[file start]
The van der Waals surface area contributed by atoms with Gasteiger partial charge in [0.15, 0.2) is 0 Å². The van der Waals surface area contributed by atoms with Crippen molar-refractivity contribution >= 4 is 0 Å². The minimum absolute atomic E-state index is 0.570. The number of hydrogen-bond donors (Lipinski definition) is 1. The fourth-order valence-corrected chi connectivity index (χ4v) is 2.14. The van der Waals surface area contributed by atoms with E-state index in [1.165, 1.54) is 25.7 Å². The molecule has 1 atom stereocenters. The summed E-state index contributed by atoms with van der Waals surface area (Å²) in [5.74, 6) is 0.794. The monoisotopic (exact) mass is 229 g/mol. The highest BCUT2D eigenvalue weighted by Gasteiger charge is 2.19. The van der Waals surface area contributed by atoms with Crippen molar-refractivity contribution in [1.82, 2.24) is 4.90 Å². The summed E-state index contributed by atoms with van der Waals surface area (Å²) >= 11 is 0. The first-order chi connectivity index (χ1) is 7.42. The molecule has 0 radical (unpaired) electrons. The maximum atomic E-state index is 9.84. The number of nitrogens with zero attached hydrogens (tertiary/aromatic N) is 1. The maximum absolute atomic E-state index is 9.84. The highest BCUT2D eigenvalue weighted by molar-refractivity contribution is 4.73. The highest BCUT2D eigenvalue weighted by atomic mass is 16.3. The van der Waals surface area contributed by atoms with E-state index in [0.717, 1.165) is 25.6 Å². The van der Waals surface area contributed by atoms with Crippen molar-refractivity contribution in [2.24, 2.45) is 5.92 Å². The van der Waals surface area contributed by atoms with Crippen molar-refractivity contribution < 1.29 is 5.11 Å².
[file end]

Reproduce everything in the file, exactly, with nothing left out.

The van der Waals surface area contributed by atoms with Gasteiger partial charge in [0.15, 0.2) is 0 Å². The van der Waals surface area contributed by atoms with Crippen molar-refractivity contribution >= 4 is 0 Å². The minimum absolute atomic E-state index is 0.570. The number of hydrogen-bond donors (Lipinski definition) is 1. The fourth-order valence-corrected chi connectivity index (χ4v) is 2.14. The van der Waals surface area contributed by atoms with E-state index in [1.165, 1.54) is 25.7 Å². The molecule has 1 atom stereocenters. The summed E-state index contributed by atoms with van der Waals surface area (Å²) in [5.74, 6) is 0.794. The monoisotopic (exact) mass is 229 g/mol. The highest BCUT2D eigenvalue weighted by Gasteiger charge is 2.19. The van der Waals surface area contributed by atoms with Crippen molar-refractivity contribution in [1.82, 2.24) is 4.90 Å². The summed E-state index contributed by atoms with van der Waals surface area (Å²) >= 11 is 0. The first-order chi connectivity index (χ1) is 7.42. The molecule has 0 radical (unpaired) electrons. The maximum atomic E-state index is 9.84. The number of nitrogens with zero attached hydrogens (tertiary/aromatic N) is 1. The maximum absolute atomic E-state index is 9.84. The highest BCUT2D eigenvalue weighted by molar-refractivity contribution is 4.73. The highest BCUT2D eigenvalue weighted by atomic mass is 16.3. The van der Waals surface area contributed by atoms with E-state index in [0.717, 1.165) is 25.6 Å². The van der Waals surface area contributed by atoms with Crippen molar-refractivity contribution in [2.24, 2.45) is 5.92 Å². The van der Waals surface area contributed by atoms with Crippen molar-refractivity contribution < 1.29 is 5.11 Å².